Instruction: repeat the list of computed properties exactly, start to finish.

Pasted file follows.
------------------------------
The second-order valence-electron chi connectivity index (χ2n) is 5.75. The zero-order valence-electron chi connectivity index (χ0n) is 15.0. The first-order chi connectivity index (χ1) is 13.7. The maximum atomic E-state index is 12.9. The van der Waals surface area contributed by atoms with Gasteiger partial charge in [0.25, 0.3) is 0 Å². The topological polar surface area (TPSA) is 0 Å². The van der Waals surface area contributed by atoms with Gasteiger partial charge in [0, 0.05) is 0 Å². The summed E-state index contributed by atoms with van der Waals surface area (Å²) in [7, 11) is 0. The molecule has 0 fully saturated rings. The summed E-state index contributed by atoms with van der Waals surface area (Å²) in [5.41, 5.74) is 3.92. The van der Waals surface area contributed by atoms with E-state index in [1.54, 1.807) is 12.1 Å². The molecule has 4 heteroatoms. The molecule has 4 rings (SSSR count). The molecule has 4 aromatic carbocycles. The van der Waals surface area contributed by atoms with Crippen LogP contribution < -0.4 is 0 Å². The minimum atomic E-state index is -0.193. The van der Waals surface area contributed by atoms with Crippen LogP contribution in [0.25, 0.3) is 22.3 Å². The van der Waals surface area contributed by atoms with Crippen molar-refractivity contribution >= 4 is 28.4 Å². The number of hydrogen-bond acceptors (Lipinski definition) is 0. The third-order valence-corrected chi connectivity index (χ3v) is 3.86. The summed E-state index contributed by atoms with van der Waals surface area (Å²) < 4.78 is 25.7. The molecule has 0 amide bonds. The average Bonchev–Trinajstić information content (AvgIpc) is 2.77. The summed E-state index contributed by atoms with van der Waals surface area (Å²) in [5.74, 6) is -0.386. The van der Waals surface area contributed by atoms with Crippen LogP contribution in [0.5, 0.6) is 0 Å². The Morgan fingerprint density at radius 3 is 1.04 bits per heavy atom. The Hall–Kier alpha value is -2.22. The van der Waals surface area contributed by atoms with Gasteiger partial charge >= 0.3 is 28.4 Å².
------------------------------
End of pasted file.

The second-order valence-electron chi connectivity index (χ2n) is 5.75. The zero-order valence-electron chi connectivity index (χ0n) is 15.0. The first-order chi connectivity index (χ1) is 13.7. The maximum atomic E-state index is 12.9. The van der Waals surface area contributed by atoms with Gasteiger partial charge in [0.25, 0.3) is 0 Å². The topological polar surface area (TPSA) is 0 Å². The van der Waals surface area contributed by atoms with Gasteiger partial charge in [0, 0.05) is 0 Å². The summed E-state index contributed by atoms with van der Waals surface area (Å²) in [7, 11) is 0. The molecule has 0 fully saturated rings. The summed E-state index contributed by atoms with van der Waals surface area (Å²) in [5.41, 5.74) is 3.92. The van der Waals surface area contributed by atoms with E-state index in [1.54, 1.807) is 12.1 Å². The molecule has 4 heteroatoms. The molecule has 4 rings (SSSR count). The molecule has 4 aromatic carbocycles. The van der Waals surface area contributed by atoms with Crippen LogP contribution < -0.4 is 0 Å². The minimum atomic E-state index is -0.193. The van der Waals surface area contributed by atoms with Crippen LogP contribution in [0.25, 0.3) is 22.3 Å². The van der Waals surface area contributed by atoms with Crippen molar-refractivity contribution >= 4 is 28.4 Å². The number of hydrogen-bond acceptors (Lipinski definition) is 0. The third-order valence-corrected chi connectivity index (χ3v) is 3.86. The summed E-state index contributed by atoms with van der Waals surface area (Å²) < 4.78 is 25.7. The molecule has 0 amide bonds. The average Bonchev–Trinajstić information content (AvgIpc) is 2.77. The summed E-state index contributed by atoms with van der Waals surface area (Å²) in [5.74, 6) is -0.386. The van der Waals surface area contributed by atoms with Crippen LogP contribution in [0.5, 0.6) is 0 Å². The Morgan fingerprint density at radius 3 is 1.04 bits per heavy atom. The Hall–Kier alpha value is -2.22. The van der Waals surface area contributed by atoms with Gasteiger partial charge >= 0.3 is 28.4 Å².